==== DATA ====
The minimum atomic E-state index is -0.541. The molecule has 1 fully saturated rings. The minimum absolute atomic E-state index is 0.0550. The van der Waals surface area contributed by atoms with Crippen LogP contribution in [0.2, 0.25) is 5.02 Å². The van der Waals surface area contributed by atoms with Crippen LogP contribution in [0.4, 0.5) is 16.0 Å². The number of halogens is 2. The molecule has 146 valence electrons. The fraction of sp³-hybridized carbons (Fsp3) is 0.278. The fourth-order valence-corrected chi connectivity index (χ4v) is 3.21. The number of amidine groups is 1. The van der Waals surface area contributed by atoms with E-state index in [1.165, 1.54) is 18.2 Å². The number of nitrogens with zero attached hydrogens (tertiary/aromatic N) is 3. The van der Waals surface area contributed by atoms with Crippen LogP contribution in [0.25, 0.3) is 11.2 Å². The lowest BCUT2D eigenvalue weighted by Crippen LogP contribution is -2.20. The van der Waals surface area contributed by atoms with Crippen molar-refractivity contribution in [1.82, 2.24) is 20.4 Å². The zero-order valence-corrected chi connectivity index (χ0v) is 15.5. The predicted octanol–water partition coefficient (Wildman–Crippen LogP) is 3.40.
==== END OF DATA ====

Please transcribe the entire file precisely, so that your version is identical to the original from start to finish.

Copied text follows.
The minimum atomic E-state index is -0.541. The molecule has 1 fully saturated rings. The minimum absolute atomic E-state index is 0.0550. The van der Waals surface area contributed by atoms with Crippen LogP contribution in [0.2, 0.25) is 5.02 Å². The van der Waals surface area contributed by atoms with Crippen LogP contribution in [0.4, 0.5) is 16.0 Å². The number of halogens is 2. The molecule has 146 valence electrons. The fraction of sp³-hybridized carbons (Fsp3) is 0.278. The fourth-order valence-corrected chi connectivity index (χ4v) is 3.21. The number of amidine groups is 1. The van der Waals surface area contributed by atoms with E-state index in [1.165, 1.54) is 18.2 Å². The number of nitrogens with zero attached hydrogens (tertiary/aromatic N) is 3. The van der Waals surface area contributed by atoms with Crippen LogP contribution in [0.25, 0.3) is 11.2 Å². The lowest BCUT2D eigenvalue weighted by Crippen LogP contribution is -2.20. The van der Waals surface area contributed by atoms with Crippen molar-refractivity contribution in [1.82, 2.24) is 20.4 Å². The zero-order valence-corrected chi connectivity index (χ0v) is 15.5. The predicted octanol–water partition coefficient (Wildman–Crippen LogP) is 3.40.